In our book Posthuman International Relations we made the argument that the discipline of International Relations was deeply anthropocentric. Critics of that view have argued that the discipline is inevitably human centred, in that it deals with human social relations and the interactions of human social formations such as the state. In that book we made a general argument that the character of those interactions, whether individual or at a cumulative level was embedded within a broader set of non-human relations, and in particular with non-human animal species – through, for example, the global food industry.

In this paper we turn to one of the central concerns of the discipline, war. War, for some, is seen as a distinctive activity of the human species. Though along with other claims to exceptionalism for the human such as use of language, tools, politics this is highly debatable. Furthermore, it is an indication of the deeply human-centred character of the discipline that almost none of its central texts make a mention of the very significant roles that non-human animals have in the conduct of war. A central part of our argument is that the character of war itself would have been radically different but for the forced participation by an enormous range of non-human animals (for example, from elephants to goldfish). Various other writers have pointed to how the use of non-human animals has impacted the character of conflict. Even though with the improvements in transportation over the last century non-human animals are less evident in the role of the movements of people and equipment, they still play a significant number of roles in the contemporary war-machines of wealthy countries. The use of donkeys, horses and in particular camels, has been crucial in recent conflicts in poorer regions, such as in Darfur.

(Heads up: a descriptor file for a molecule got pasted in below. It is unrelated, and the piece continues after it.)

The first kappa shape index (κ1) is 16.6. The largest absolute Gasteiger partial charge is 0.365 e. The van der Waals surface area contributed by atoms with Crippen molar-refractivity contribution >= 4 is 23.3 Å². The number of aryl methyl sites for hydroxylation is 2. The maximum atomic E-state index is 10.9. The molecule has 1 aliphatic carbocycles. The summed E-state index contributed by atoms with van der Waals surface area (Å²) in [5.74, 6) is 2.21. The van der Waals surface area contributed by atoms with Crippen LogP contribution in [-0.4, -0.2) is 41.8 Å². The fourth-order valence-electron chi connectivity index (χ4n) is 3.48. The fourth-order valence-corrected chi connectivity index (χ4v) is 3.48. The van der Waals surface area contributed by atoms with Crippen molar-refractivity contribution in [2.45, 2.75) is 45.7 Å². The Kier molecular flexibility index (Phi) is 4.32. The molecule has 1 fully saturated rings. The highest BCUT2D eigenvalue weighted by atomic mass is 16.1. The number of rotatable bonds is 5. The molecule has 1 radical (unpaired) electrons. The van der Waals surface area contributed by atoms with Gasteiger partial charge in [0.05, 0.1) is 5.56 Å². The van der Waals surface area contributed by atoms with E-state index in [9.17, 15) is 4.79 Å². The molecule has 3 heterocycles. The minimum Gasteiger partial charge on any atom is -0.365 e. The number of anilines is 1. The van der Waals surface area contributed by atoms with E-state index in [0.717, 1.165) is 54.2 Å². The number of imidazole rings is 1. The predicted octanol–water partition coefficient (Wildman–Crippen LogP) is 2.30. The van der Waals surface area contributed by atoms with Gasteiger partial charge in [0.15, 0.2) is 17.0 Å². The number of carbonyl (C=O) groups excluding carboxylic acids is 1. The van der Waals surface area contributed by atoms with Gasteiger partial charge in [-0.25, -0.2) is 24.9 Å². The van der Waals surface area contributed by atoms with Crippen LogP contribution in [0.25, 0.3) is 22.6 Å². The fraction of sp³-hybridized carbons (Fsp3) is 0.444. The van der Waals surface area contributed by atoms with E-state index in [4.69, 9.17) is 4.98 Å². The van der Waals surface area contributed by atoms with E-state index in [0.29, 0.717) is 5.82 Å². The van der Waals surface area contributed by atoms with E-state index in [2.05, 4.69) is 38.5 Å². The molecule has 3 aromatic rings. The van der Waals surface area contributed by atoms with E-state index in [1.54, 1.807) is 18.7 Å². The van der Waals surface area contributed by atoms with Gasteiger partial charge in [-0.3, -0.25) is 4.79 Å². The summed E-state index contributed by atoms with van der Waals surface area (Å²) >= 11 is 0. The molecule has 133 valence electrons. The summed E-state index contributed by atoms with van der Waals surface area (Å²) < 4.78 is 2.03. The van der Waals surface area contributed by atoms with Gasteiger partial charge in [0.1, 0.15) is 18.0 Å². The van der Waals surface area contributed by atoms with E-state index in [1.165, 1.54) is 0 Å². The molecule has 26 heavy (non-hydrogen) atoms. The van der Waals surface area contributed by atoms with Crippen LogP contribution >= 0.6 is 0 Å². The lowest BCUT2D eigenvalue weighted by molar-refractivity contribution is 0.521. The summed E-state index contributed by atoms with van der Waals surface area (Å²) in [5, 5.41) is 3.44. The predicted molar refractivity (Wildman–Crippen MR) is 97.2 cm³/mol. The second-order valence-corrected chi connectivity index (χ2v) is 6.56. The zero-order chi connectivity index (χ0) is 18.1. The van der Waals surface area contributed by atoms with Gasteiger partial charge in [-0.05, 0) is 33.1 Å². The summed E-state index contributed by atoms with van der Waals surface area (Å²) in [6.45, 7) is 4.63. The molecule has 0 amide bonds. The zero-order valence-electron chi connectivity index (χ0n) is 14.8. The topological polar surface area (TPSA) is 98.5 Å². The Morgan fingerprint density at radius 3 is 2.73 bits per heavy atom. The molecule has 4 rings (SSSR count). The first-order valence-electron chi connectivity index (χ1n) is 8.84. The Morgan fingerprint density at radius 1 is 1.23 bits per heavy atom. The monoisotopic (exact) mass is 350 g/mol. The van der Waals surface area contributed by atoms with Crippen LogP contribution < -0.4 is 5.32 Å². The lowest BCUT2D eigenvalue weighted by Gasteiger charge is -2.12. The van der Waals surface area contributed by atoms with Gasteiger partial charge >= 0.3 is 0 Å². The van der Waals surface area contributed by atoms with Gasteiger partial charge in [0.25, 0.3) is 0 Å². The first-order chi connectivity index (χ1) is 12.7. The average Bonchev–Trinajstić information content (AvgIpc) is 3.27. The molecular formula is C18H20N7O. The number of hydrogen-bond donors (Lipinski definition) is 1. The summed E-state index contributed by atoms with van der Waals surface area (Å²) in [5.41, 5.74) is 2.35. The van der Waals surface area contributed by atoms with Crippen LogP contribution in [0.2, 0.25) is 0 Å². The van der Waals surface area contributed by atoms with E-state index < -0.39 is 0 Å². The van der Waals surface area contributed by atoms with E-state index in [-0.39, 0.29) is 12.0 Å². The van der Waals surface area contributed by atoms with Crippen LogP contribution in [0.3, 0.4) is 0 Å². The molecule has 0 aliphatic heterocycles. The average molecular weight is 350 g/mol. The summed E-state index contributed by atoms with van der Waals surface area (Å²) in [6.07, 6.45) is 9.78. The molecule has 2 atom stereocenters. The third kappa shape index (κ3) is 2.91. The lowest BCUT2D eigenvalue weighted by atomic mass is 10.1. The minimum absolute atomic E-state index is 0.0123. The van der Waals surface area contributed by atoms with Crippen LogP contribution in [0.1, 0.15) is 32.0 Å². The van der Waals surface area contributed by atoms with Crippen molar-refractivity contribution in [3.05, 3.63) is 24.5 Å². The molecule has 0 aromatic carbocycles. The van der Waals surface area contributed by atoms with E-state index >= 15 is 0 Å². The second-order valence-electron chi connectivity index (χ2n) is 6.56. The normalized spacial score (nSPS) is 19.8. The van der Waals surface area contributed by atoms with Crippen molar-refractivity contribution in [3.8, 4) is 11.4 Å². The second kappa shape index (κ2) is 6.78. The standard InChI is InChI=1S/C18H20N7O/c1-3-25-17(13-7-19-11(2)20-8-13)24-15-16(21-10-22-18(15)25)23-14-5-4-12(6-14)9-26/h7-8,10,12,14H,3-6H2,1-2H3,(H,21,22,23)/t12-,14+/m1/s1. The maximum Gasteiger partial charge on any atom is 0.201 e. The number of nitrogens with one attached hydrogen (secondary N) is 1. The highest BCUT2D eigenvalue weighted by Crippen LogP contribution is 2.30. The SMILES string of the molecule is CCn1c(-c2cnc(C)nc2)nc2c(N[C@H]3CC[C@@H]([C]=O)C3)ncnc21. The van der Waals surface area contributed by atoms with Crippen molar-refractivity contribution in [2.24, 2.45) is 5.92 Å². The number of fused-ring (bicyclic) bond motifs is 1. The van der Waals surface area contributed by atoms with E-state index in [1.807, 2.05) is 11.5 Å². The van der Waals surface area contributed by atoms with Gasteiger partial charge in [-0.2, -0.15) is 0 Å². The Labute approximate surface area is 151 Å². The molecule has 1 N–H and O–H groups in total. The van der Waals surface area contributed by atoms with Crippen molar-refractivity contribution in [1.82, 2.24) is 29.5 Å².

Non-human animals then, we will argue, have played a significant role in the conduct of conflicts, both in the past and present.  Drawing on literature from critical animal studies, sociology, and memoirs the paper discusses the enormous variety of roles that non-human animals have played in the conduct of war. We also examine the character of human – non-human animal relations in times of war. Drawing on Cudworth’s work on dog walking communities we consider the possibility of the emergence of human and non-human animal communities. The very significant role of horses in the first world war has been highlighted by Michael Morpurgo’s book War Horse, which has been also been produced as a theatre play and as a feature film. In this paper we discuss an alternative human non-human animal community in the context of the conscription of both humans and other animals – the use of camels in the conflict with the Ottoman Empire during the First World War. Inter-species relations in situations of combat, like the dog walking communities explored by Cudworth, perhaps suggest the possibilities for ‘potentially fruitful species co-habitations’.

 

Photo credits:

Photo 1 by Peter Liu Photography (http://goo.gl/80JCeE) Licensed by Creative Commons Attribution-NonCommercial-NoDerivs (https://creativecommons.org/licenses/by-nc-nd/2.0/legalcode)

Photo 2 by Metro Centric (http://goo.gl/sLuwFv) Licensed under Creative Commons Attribution (https://creativecommons.org/licenses/by/2.0/)